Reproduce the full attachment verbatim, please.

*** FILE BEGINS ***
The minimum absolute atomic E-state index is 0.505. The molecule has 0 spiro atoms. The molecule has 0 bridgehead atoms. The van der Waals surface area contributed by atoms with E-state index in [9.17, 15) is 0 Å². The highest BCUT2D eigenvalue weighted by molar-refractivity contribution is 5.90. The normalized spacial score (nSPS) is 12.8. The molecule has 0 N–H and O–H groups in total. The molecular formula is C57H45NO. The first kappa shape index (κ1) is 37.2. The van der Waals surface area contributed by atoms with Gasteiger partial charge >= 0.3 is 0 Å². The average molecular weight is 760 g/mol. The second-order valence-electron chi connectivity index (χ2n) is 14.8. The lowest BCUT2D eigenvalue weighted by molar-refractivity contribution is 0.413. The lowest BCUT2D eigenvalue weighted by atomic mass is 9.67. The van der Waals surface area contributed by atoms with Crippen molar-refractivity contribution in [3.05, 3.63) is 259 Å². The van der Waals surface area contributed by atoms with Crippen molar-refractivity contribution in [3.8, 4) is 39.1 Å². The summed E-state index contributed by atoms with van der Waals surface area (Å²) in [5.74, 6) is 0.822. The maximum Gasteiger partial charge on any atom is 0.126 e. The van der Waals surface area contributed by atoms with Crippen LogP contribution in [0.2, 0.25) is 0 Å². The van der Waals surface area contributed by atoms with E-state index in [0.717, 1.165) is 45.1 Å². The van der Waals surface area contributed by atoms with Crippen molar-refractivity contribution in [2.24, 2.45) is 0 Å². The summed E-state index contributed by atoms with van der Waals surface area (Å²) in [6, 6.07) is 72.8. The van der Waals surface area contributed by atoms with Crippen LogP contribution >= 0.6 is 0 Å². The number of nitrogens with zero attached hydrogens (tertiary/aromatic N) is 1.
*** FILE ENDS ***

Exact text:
The minimum absolute atomic E-state index is 0.505. The molecule has 0 spiro atoms. The molecule has 0 bridgehead atoms. The van der Waals surface area contributed by atoms with E-state index in [9.17, 15) is 0 Å². The highest BCUT2D eigenvalue weighted by molar-refractivity contribution is 5.90. The normalized spacial score (nSPS) is 12.8. The molecule has 0 N–H and O–H groups in total. The molecular formula is C57H45NO. The first kappa shape index (κ1) is 37.2. The van der Waals surface area contributed by atoms with Gasteiger partial charge >= 0.3 is 0 Å². The average molecular weight is 760 g/mol. The second-order valence-electron chi connectivity index (χ2n) is 14.8. The lowest BCUT2D eigenvalue weighted by molar-refractivity contribution is 0.413. The lowest BCUT2D eigenvalue weighted by atomic mass is 9.67. The van der Waals surface area contributed by atoms with Crippen molar-refractivity contribution in [3.05, 3.63) is 259 Å². The van der Waals surface area contributed by atoms with Crippen molar-refractivity contribution in [3.8, 4) is 39.1 Å². The summed E-state index contributed by atoms with van der Waals surface area (Å²) in [5.74, 6) is 0.822. The maximum Gasteiger partial charge on any atom is 0.126 e. The van der Waals surface area contributed by atoms with Crippen LogP contribution in [0.2, 0.25) is 0 Å². The van der Waals surface area contributed by atoms with E-state index in [0.717, 1.165) is 45.1 Å². The van der Waals surface area contributed by atoms with Crippen molar-refractivity contribution in [2.24, 2.45) is 0 Å². The summed E-state index contributed by atoms with van der Waals surface area (Å²) in [6, 6.07) is 72.8. The van der Waals surface area contributed by atoms with Crippen LogP contribution >= 0.6 is 0 Å². The number of nitrogens with zero attached hydrogens (tertiary/aromatic N) is 1.